My friend Kaye and I would probably be considered “foodies” by many. We like to try new cuisines and appreciate quality ingredients. Once we discovered that we had this in common, we soon started a cookbook exchange in which we’d trade an interesting cookbook for a period of a few months so we could explore, cook and savor. We’ve shared cookbooks on roasting, Mexican food, African food, Texas spa food and culinary tomes produced by the now-defunct Gourmet magazine. But recently I told Kaye that I found a cool new cookbook – and I wasn’t sharing. She was going to have to check it out herself.
So what cookbook has become the object of my undying affection? The title is True Food and it’s written by Dr. Andrew Weil, Sam Fox and Michael Stebner. I must admit that I’ve been a fan of Dr. Weil’s for a long time. The founder and director of the Arizona Center for Integrative Medicine is a big believer in taking a holistic approach to health and has authored a number of books that I've read, including Healthy Aging, 8 Weeks to Optimum Health and Spontaneous Healing. He believes in the power of the body to regulate itself through lifestyle choices. So I was intrigued when I heard that he had a new cookbook coming out and bought it when I went to the bookstore.
It turns out that Dr. Weil doesn’t just have a cookbook – he actually has partnered with Fox and Stebner to create True Food Kitchen, a restaurant that has opened in Arizona (Phoenix and Scottsdale), California (Newport Beach, Santa Monica and San Diego), and Colorado (Denver). According to an interview in the cookbook, Dr. Weil met Fox in 2007 and suggested a new restaurant concept – one that would offer delicious food that was also nutritious. “Until then, no one had successfully brought together the worlds of fine dining and healthy eating. But you were less than enthusiastic,” Dr. Weil said. “That’s because health food doesn’t sell,” Fox replied. Dr. Weil ended up inviting Fox to his house to cook for him. The menu: curried cauliflower soup, a vegetarian Caesar salad, salmon cakes and a nondairy frozen dessert with cashew milk. After eating that meal, a partnership was quickly formed.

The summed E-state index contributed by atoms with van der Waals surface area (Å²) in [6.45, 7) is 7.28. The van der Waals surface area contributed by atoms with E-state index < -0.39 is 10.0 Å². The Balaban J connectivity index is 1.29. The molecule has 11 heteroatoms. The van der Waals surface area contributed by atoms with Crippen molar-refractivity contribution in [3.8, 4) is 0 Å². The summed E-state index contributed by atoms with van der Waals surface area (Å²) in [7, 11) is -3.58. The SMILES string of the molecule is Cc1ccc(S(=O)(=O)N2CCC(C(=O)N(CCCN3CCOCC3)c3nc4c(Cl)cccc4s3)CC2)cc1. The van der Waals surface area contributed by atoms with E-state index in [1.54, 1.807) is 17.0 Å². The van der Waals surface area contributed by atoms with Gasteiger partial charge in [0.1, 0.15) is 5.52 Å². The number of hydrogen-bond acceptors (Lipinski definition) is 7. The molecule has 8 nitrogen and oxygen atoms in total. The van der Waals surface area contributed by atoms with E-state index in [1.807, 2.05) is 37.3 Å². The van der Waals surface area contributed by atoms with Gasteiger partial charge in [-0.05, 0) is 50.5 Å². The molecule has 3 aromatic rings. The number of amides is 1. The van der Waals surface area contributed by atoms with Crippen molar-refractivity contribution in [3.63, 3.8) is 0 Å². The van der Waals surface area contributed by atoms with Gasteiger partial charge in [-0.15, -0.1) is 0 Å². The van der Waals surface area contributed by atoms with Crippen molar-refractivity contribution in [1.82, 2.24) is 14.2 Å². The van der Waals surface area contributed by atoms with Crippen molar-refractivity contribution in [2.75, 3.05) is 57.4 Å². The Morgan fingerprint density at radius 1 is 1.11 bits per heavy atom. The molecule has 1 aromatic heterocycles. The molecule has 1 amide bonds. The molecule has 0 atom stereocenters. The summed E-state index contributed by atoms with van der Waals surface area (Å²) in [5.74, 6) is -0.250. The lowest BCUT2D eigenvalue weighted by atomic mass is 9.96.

The recipes in the True Food cookbook are based on Dr. Weil’s anti-inflammatory diet that's designed to help deal with chronic inflammation that is believed to be behind many serious illnesses, including heart disease, many cancers and Alzheimer’s disease. Dr. Weil proposes that this is not a diet in the sense of staying on it for a limited amount of time. Instead, he offers that this diet helps people in “selecting and preparing foods based on scientific knowledge of how they can help your body maintain optimum health. Along with influencing inflammation, this diet will provide steady energy and ample vitamins, minerals, essential fatty acids, dietary fiber, and protective phytonutrients.”
So how weird are the meals? Not that weird at all and for the most part, not difficult to find ingredients for and to prepare. For instance, last night I made the kale salad, which was the first recipe I tried in the book. The ingredients – extra-virgin olive oil, lemon juice, garlic cloves, salt, red pepper flakes, kale, Parmigiano-Reggiano cheese and whole wheat bread crumbs (which I didn’t use). Easy to make, it’s a salad that I find I’m regularly craving. In December I made the recipe for bison chili, which was really good. (Dad even liked it!) The authors call for bison because it is considered an excellent source of quality protein, is relatively low in saturated fat, and has a favorable ration of omega-3 to omega-6 fatty acids when the bison is grass fed and grass finished. And on tonight’s menu – sweet potato-poblano soup. (And later this week is that curried cauliflower soup.)
The other part of this cookbook that I like is that there are ample pages that share information on healthy eating. One page features information on whole grains, while another talks about fish. Another page offers insight into the changing consumers who now embrace a number of diets including vegetarian, vegan, gluten-free, low-fat and low-carb.
About the only thing I don't like about this cookbook is that it doesn't provide the calorie and nutritional data for each recipe. It seems like a cookbook focused on healthy eating would include that information. But the omission of this information isn't a deal-breaker. I'd encourage anyone to check out this cookbook (and, no, I'm still not ready to loan it to Kaye).
Primary Sources for This Sharepost:
Fox Restaurant Concepts. (nd). True Food Kitchen.
Weil, A. (nd). Dr. Weil’s anti-inflammatory diet. Drweil.com
Weil, A., Fox, S. & Stebner, M. (2012). True food: Seasonable, sustainable, simple, pure.